Don’t fall for gimmicks, 100% uptime SLA doesn’t mean 100% uptime

When I was a child I believed in Santa Claus, the Easter Bunny, and Leprechauns. Yes, Leprechauns. While I now know that these characters were created to inspire kids, there's no denying that it's a deceptive practice. It’s weird to say out loud (or write) but part of me thinks that the deception is why parents do it. *SPOILER ALERT* Santa Clause doesn’t really fly around the globe breaking into homes to leave gifts under a tree. You (hopefully) know that the reality is that adults use this sleight of hand to help kids believe in magic and that anything is possible. The intention is positive, so even it's a bit deceptive, most of us would agree that it’s all well and good.

Anytime you find a technology provider that offers a 100% uptime SLA, however, they’re basically trying to convince you that the Tooth Fairy really does exist. This 100% uptime SLA claim is also a sleight of hand because it doesn’t mean what many believe it implies, 100% uptime.

There are several questions businesses need to ask and understand while examining any contractual SLA with financial penalties if the SLA isn’t achieved.

Does the SLA increase the price of the service?

Often times when you find a technology provider offering this extremely eye-catching agreement they will increase the price by either limiting their discount capabilities or in some cases actually telling you that it will cost extra. The reason this kind of misleading companies do this is to hedge their bet so when they do have downtime (which they will) the financial impact to them is essentially nothing. The businesses, in this case, are simply paying for a type of insurance to provide some sort of coverage when the technology inevitably does have downtime.

What is the downtime track record for the previous 18 months?

Why 18 months you might wonder, it’s so you have at least 6 months of year-over-year comparison plus the most recent six month period. This should give you a clear understanding of trends and/or patterns. Once you have this info you now need to hold the technology provider accountable by moving to the next question on this list.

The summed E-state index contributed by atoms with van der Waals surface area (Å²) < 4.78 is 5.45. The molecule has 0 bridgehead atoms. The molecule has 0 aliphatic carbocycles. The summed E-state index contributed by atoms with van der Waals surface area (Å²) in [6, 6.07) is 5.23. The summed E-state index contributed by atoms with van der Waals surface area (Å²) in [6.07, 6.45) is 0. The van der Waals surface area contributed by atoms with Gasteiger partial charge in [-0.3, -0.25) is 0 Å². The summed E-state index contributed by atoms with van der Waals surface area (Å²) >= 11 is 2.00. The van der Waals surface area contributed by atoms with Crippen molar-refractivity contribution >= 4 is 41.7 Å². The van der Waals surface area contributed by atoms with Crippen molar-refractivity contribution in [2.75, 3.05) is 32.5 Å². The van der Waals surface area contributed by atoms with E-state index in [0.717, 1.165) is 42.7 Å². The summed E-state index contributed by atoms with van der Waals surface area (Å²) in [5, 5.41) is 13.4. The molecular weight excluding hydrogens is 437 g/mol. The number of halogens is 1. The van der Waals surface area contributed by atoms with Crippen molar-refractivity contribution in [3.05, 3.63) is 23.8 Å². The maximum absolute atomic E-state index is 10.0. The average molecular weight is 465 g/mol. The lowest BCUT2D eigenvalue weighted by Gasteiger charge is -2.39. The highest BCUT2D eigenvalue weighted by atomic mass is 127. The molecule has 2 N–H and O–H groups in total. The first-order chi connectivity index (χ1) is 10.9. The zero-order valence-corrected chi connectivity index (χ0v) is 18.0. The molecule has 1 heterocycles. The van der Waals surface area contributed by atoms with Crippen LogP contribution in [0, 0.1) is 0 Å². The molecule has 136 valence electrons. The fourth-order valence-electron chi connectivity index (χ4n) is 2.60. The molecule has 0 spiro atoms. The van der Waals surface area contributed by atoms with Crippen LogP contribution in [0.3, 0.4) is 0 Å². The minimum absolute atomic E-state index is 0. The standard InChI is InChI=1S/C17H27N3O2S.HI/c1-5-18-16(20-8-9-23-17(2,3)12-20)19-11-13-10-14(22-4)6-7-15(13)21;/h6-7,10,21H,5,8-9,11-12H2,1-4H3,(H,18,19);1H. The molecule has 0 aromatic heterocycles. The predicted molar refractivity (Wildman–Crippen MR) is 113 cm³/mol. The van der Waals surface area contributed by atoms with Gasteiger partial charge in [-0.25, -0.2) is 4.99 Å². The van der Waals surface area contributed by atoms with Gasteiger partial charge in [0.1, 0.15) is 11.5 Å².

Ask reference customers about downtime and compare their answers to what the vendor provided

If you don’t already know this, you should ALWAYS ask for a customer referral to validate claims being made that seem too good to be true, like a 100% uptime SLA. During these reference interviews have your downtime report on hand form the vendor and validate with the customer that the information you have is accurate and not excluding anything significant. Sadly some technology providers do try to bend the truth to align with the reality they wish they lived in.

Examine if the financial credit is really worth hours of downtime

One of the primary issues with a financially backed SLA is that the penalty the technology provider owes is finite while the downtime could cause catastrophic problems with financial impacts that last far longer and are far more significant than any credit a technology provider might have to pay up. I always do the math to see what an hour of downtime is at the peak time of day, on the peak week of the year to determine how much revenue would be impacted. Once you have this number, double it and that’s what you should push for in your credit terms regarding a 100% uptime SLA. If they can’t agree to it, they know their SLA is as real as the pot of gold at the end of the rainbow.

What’s excluded from the uptime calculation?

It seems more and more providers are overtly publicizing their SLAs and commitment to high availability, yet more often than not we don’t have the deepest understanding as to how they calculate uptime. For instance, some providers exclude downtime that takes place during routine maintenance in the overall calculation of their monthly uptime. While it might be in the fine print of the contract, this is an important distinction to clarify upfront as this type of sleight of hand is what ultimately gives a provider all the wiggle room they need to avoid paying out financial credits for downtime and present the “Santa Claus” to you that is the illusion of super-high availability.

Belief in these childlike wonders is one thing. Deception is another. Don’t fall into the trap of alluring messaging with false figures that carry no substance. Get real with your provider and know what’s actually on the table when it comes to uptime SLAs.